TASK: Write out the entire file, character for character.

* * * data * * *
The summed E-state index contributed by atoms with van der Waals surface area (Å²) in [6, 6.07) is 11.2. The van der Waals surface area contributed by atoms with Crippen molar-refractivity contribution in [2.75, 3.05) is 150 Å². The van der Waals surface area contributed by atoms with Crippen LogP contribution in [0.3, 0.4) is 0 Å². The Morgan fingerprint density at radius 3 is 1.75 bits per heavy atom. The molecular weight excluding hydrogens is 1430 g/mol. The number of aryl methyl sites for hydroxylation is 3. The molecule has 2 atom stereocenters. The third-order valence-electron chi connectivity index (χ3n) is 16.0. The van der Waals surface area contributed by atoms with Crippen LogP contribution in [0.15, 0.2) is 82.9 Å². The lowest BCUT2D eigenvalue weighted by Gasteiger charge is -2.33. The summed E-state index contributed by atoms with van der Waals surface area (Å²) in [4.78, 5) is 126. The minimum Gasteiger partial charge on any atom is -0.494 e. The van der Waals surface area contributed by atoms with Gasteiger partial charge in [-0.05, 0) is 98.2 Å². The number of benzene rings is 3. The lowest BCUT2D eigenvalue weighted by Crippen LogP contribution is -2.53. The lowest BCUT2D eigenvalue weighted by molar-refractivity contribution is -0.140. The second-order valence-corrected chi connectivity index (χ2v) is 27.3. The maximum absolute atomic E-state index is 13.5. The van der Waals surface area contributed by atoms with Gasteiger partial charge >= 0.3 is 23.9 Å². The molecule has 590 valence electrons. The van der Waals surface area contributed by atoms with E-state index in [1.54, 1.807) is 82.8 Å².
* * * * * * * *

The summed E-state index contributed by atoms with van der Waals surface area (Å²) in [6, 6.07) is 11.2. The van der Waals surface area contributed by atoms with Crippen molar-refractivity contribution in [2.75, 3.05) is 150 Å². The van der Waals surface area contributed by atoms with Crippen LogP contribution in [0.3, 0.4) is 0 Å². The Morgan fingerprint density at radius 3 is 1.75 bits per heavy atom. The molecular weight excluding hydrogens is 1430 g/mol. The number of aryl methyl sites for hydroxylation is 3. The molecule has 2 atom stereocenters. The third-order valence-electron chi connectivity index (χ3n) is 16.0. The van der Waals surface area contributed by atoms with Crippen LogP contribution in [0.15, 0.2) is 82.9 Å². The lowest BCUT2D eigenvalue weighted by Gasteiger charge is -2.33. The summed E-state index contributed by atoms with van der Waals surface area (Å²) in [4.78, 5) is 126. The minimum Gasteiger partial charge on any atom is -0.494 e. The van der Waals surface area contributed by atoms with Gasteiger partial charge in [-0.05, 0) is 98.2 Å². The number of benzene rings is 3. The lowest BCUT2D eigenvalue weighted by Crippen LogP contribution is -2.53. The lowest BCUT2D eigenvalue weighted by molar-refractivity contribution is -0.140. The second-order valence-corrected chi connectivity index (χ2v) is 27.3. The maximum absolute atomic E-state index is 13.5. The van der Waals surface area contributed by atoms with Gasteiger partial charge >= 0.3 is 23.9 Å². The molecule has 590 valence electrons. The van der Waals surface area contributed by atoms with E-state index in [1.54, 1.807) is 82.8 Å².